U.S. Coverage on the Export of Unmanned Aerial Programs – Drones Information


The President has approved an update to the guidelines for the international sale, transmission, and subsequent use of unmanned aerial vehicle systems (UAS) originating in the United States. This policy updates and replaces the previous policy announced in April 2018. With this change, the US government is relying on its national discretion in implementing the Missile Technology Control Regime (MTCR) “strong presumption of opposition” for broadcasting Category I systems. The US government will create a carefully selected subset of Treat Category I MTCR UAS with a maximum airspeed of less than 800 kilometers per hour as Category II. All potential military UAS transfers will continue to need to be reviewed on a case-by-case basis to accommodate all U.S. interests.

This policy change modernizes the U.S. government’s approach to implementing MTCR commitments, better reflecting technological realities, and helping U.S. allies and partners meet their national security and trade requirements.

With this update of the guidelines, the transmission of UAS that pose a higher risk for the delivery of weapons of mass destruction (WMD), such as: B. cruise missiles, hypersonic aircraft and advanced unmanned combat aircraft, are treated with particular reluctance, including a strong presumption of refusal. It does this without unduly hindering exports for growing commercial and conventional military applications of other UAS.

This change comes under the MTCR guidelines, which have always considered the possibility of overcoming the “presumption of refusal” for Category I exports, and has relied on partner governments to exercise discretion in making such determinations.

The United States remains a committed member of the MTCR, believing it to be an important non-proliferation tool to help curb the proliferation of high-end missile technologies in countries like North Korea and Iran. Preventing the use and proliferation of weapons of mass destruction and their means of delivery remains an administrative priority.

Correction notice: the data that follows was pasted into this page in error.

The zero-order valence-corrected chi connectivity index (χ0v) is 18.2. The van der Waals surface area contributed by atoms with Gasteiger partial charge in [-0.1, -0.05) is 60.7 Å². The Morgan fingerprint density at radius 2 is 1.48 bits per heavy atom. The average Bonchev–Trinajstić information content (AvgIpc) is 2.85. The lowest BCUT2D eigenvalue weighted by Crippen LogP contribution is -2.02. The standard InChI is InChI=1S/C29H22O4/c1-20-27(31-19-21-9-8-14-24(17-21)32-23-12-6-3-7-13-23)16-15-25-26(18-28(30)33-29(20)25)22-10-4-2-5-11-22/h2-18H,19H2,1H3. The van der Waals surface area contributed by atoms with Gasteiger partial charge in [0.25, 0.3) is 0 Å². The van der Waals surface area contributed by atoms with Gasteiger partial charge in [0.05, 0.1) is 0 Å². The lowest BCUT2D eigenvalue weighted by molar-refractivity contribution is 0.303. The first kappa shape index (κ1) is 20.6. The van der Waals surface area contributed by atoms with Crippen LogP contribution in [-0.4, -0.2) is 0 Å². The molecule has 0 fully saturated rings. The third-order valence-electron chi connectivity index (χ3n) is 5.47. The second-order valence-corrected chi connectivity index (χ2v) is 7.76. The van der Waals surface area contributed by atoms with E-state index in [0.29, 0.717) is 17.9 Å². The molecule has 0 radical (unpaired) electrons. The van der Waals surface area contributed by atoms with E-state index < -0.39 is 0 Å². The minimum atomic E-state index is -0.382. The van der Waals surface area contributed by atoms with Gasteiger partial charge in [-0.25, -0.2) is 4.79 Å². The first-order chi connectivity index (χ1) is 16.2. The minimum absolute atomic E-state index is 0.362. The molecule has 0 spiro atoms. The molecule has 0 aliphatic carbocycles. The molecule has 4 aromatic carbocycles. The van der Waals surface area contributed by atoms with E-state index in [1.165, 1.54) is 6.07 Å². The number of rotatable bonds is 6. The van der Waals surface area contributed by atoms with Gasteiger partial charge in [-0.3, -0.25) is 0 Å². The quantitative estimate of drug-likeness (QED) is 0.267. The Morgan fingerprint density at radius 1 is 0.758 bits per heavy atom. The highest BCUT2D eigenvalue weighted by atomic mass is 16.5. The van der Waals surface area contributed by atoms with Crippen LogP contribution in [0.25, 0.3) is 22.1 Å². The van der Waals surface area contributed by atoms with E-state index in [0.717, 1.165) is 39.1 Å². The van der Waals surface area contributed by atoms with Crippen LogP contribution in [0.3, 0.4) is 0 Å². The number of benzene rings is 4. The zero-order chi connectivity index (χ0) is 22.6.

The revised directive complements and builds on the US CAT (Conventional Arms Transfer) directive and is in line with the requirements of the Arms Export Control Act (AECA) and the Foreign Assistance Act, which regulate all US military transfers. The policy applies to all UAS transfers originating in the United States, whether the transfer is subject to international arms traffic regulations or export management regulations.

The five main objectives of this policy in relation to UAS transmissions remain unchanged:

  • How to Increase Trading Opportunities for US Companies: We will remove barriers to the global UAS market and avoid ceding export opportunities to competitors when such self-imposed restrictions are not justified.
  • How to strengthen the security of your partners and the options for counter-terrorism: We will facilitate international partners’ access to U.S. UAS in situations where doing so improves the security of those partners and their ability to advance common security or counter-terrorism goals.
  • Strengthening bilateral relations: We will use UAS transfers as a means of strengthening US security ties when stronger bilateral ties and greater interoperability serve broader US national security and foreign policy interests.
  • To preserve the US military advantage: We will work to prevent state or non-state actors from acquiring skills that undermine the security of the United States and our allies and partners.
  • To prevent the spread of WMD delivery systems: We will protect the integrity of international non-proliferation treaties and understandings that prevent proliferators, non-state actors, and other programs of concern from acquiring missile and other technologies that would significantly enhance their ability to deliver weapons of mass destruction or otherwise lead to a transfer of potential to opponents of capabilities that would jeopardize the superiority of the US military or the common security or counter-terrorism goals of our allies and partners.

All potential military UAS transfers will continue to be subject to a State Department-led assessment under the CAT policy and, if applicable, a technology security assessment established by the Department of Defense (DoD). All UAS transfers, including military UAS transfers, are audited in accordance with U.S. international non-proliferation obligations, including under the MTCR.